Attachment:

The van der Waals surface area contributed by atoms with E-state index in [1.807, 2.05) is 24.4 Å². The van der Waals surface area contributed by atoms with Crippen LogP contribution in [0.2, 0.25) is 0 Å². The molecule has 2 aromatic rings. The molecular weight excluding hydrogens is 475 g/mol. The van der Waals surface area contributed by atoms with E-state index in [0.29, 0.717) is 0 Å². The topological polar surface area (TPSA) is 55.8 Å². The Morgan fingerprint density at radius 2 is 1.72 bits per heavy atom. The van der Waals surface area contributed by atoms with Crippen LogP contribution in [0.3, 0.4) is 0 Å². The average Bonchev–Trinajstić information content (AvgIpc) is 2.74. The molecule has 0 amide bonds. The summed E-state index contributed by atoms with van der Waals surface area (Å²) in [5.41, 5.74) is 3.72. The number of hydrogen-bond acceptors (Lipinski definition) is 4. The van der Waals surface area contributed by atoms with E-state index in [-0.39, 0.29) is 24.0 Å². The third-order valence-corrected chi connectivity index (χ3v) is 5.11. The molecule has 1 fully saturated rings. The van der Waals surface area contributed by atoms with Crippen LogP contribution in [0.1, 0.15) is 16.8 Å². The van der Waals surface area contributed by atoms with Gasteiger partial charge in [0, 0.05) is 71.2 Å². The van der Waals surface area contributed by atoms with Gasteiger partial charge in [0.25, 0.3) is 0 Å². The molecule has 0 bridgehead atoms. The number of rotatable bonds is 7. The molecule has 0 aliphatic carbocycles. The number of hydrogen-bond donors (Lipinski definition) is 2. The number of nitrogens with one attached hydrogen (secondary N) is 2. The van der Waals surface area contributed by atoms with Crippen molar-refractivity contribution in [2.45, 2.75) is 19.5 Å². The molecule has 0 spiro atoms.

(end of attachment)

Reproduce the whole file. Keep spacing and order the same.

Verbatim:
The van der Waals surface area contributed by atoms with E-state index in [1.807, 2.05) is 24.4 Å². The van der Waals surface area contributed by atoms with Crippen LogP contribution in [0.2, 0.25) is 0 Å². The molecule has 2 aromatic rings. The molecular weight excluding hydrogens is 475 g/mol. The van der Waals surface area contributed by atoms with E-state index in [0.29, 0.717) is 0 Å². The topological polar surface area (TPSA) is 55.8 Å². The Morgan fingerprint density at radius 2 is 1.72 bits per heavy atom. The van der Waals surface area contributed by atoms with Crippen LogP contribution in [0.3, 0.4) is 0 Å². The average Bonchev–Trinajstić information content (AvgIpc) is 2.74. The molecule has 0 amide bonds. The summed E-state index contributed by atoms with van der Waals surface area (Å²) in [5.41, 5.74) is 3.72. The number of hydrogen-bond acceptors (Lipinski definition) is 4. The van der Waals surface area contributed by atoms with E-state index in [-0.39, 0.29) is 24.0 Å². The third-order valence-corrected chi connectivity index (χ3v) is 5.11. The molecule has 1 fully saturated rings. The van der Waals surface area contributed by atoms with Crippen LogP contribution in [0.1, 0.15) is 16.8 Å². The van der Waals surface area contributed by atoms with Gasteiger partial charge in [0, 0.05) is 71.2 Å². The van der Waals surface area contributed by atoms with Gasteiger partial charge in [0.25, 0.3) is 0 Å². The molecule has 0 bridgehead atoms. The number of rotatable bonds is 7. The molecule has 0 aliphatic carbocycles. The number of hydrogen-bond donors (Lipinski definition) is 2. The number of nitrogens with one attached hydrogen (secondary N) is 2. The van der Waals surface area contributed by atoms with Crippen molar-refractivity contribution in [2.45, 2.75) is 19.5 Å². The molecule has 0 spiro atoms.